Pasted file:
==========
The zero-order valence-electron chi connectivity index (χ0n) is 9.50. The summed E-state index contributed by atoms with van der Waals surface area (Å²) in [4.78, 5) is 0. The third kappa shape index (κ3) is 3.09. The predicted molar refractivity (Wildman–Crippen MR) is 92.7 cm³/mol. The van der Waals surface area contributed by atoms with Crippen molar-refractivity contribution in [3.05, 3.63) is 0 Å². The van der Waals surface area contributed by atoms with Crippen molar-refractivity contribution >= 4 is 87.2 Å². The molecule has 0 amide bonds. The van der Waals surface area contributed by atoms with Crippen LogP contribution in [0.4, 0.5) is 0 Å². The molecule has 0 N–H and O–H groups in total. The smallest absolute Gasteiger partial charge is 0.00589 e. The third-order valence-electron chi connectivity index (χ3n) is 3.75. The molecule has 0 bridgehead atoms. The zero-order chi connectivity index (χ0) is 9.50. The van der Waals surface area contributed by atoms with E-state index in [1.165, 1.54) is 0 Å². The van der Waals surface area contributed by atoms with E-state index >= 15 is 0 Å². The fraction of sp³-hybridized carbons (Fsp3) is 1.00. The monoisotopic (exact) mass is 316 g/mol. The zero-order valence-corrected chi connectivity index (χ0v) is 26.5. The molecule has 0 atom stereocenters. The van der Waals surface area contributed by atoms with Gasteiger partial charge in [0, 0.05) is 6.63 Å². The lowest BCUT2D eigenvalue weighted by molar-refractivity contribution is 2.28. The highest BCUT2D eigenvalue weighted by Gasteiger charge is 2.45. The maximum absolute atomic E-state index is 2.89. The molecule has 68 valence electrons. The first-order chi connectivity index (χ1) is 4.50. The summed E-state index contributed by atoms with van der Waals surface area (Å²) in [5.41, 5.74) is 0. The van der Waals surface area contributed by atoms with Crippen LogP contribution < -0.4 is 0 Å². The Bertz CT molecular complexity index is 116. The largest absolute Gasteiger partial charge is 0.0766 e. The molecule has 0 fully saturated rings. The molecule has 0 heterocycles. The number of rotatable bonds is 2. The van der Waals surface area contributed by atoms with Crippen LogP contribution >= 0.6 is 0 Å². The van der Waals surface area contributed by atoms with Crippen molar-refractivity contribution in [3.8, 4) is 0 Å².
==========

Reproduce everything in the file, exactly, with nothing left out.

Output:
The zero-order valence-electron chi connectivity index (χ0n) is 9.50. The summed E-state index contributed by atoms with van der Waals surface area (Å²) in [4.78, 5) is 0. The third kappa shape index (κ3) is 3.09. The predicted molar refractivity (Wildman–Crippen MR) is 92.7 cm³/mol. The van der Waals surface area contributed by atoms with Crippen molar-refractivity contribution in [3.05, 3.63) is 0 Å². The van der Waals surface area contributed by atoms with Crippen molar-refractivity contribution >= 4 is 87.2 Å². The molecule has 0 amide bonds. The van der Waals surface area contributed by atoms with Crippen LogP contribution in [0.4, 0.5) is 0 Å². The molecule has 0 N–H and O–H groups in total. The smallest absolute Gasteiger partial charge is 0.00589 e. The third-order valence-electron chi connectivity index (χ3n) is 3.75. The molecule has 0 bridgehead atoms. The zero-order chi connectivity index (χ0) is 9.50. The van der Waals surface area contributed by atoms with E-state index in [1.165, 1.54) is 0 Å². The van der Waals surface area contributed by atoms with E-state index >= 15 is 0 Å². The fraction of sp³-hybridized carbons (Fsp3) is 1.00. The monoisotopic (exact) mass is 316 g/mol. The zero-order valence-corrected chi connectivity index (χ0v) is 26.5. The molecule has 0 atom stereocenters. The van der Waals surface area contributed by atoms with Gasteiger partial charge in [0, 0.05) is 6.63 Å². The lowest BCUT2D eigenvalue weighted by molar-refractivity contribution is 2.28. The highest BCUT2D eigenvalue weighted by Gasteiger charge is 2.45. The maximum absolute atomic E-state index is 2.89. The molecule has 68 valence electrons. The first-order chi connectivity index (χ1) is 4.50. The summed E-state index contributed by atoms with van der Waals surface area (Å²) in [5.41, 5.74) is 0. The van der Waals surface area contributed by atoms with Crippen LogP contribution < -0.4 is 0 Å². The Bertz CT molecular complexity index is 116. The largest absolute Gasteiger partial charge is 0.0766 e. The molecule has 0 fully saturated rings. The molecule has 0 heterocycles. The number of rotatable bonds is 2. The van der Waals surface area contributed by atoms with Crippen LogP contribution >= 0.6 is 0 Å². The van der Waals surface area contributed by atoms with Crippen molar-refractivity contribution in [3.8, 4) is 0 Å².